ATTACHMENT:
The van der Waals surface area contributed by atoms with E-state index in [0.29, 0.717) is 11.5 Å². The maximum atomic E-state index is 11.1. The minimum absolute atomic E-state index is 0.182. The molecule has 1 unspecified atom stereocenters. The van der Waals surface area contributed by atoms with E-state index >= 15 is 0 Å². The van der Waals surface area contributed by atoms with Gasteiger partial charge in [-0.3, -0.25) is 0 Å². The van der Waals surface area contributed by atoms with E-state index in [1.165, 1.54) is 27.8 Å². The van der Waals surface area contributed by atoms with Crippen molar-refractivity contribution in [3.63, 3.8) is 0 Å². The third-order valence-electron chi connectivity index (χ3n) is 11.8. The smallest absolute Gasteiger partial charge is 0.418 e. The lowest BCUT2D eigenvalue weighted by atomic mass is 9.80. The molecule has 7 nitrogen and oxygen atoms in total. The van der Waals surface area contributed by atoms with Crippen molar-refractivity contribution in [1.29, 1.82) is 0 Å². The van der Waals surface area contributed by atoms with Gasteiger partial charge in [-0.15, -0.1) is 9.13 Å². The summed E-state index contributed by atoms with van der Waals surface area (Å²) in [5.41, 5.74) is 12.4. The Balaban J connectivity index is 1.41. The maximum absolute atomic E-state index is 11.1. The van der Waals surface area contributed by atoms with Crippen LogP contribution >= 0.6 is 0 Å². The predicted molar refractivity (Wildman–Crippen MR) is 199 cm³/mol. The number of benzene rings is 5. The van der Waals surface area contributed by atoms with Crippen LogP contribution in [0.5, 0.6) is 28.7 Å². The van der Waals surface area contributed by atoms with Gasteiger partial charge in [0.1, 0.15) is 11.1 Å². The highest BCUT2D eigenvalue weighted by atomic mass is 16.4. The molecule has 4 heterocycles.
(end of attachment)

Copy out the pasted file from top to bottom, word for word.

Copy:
The van der Waals surface area contributed by atoms with E-state index in [0.29, 0.717) is 11.5 Å². The maximum atomic E-state index is 11.1. The minimum absolute atomic E-state index is 0.182. The molecule has 1 unspecified atom stereocenters. The van der Waals surface area contributed by atoms with E-state index >= 15 is 0 Å². The van der Waals surface area contributed by atoms with Gasteiger partial charge in [-0.3, -0.25) is 0 Å². The van der Waals surface area contributed by atoms with E-state index in [1.165, 1.54) is 27.8 Å². The van der Waals surface area contributed by atoms with Crippen molar-refractivity contribution in [3.63, 3.8) is 0 Å². The third-order valence-electron chi connectivity index (χ3n) is 11.8. The smallest absolute Gasteiger partial charge is 0.418 e. The lowest BCUT2D eigenvalue weighted by atomic mass is 9.80. The molecule has 7 nitrogen and oxygen atoms in total. The van der Waals surface area contributed by atoms with Crippen molar-refractivity contribution in [1.29, 1.82) is 0 Å². The van der Waals surface area contributed by atoms with Gasteiger partial charge in [-0.15, -0.1) is 9.13 Å². The summed E-state index contributed by atoms with van der Waals surface area (Å²) in [5.41, 5.74) is 12.4. The Balaban J connectivity index is 1.41. The maximum absolute atomic E-state index is 11.1. The van der Waals surface area contributed by atoms with Crippen LogP contribution >= 0.6 is 0 Å². The predicted molar refractivity (Wildman–Crippen MR) is 199 cm³/mol. The number of benzene rings is 5. The van der Waals surface area contributed by atoms with Crippen LogP contribution in [0.5, 0.6) is 28.7 Å². The van der Waals surface area contributed by atoms with Gasteiger partial charge in [0.1, 0.15) is 11.1 Å². The highest BCUT2D eigenvalue weighted by atomic mass is 16.4. The molecule has 4 heterocycles.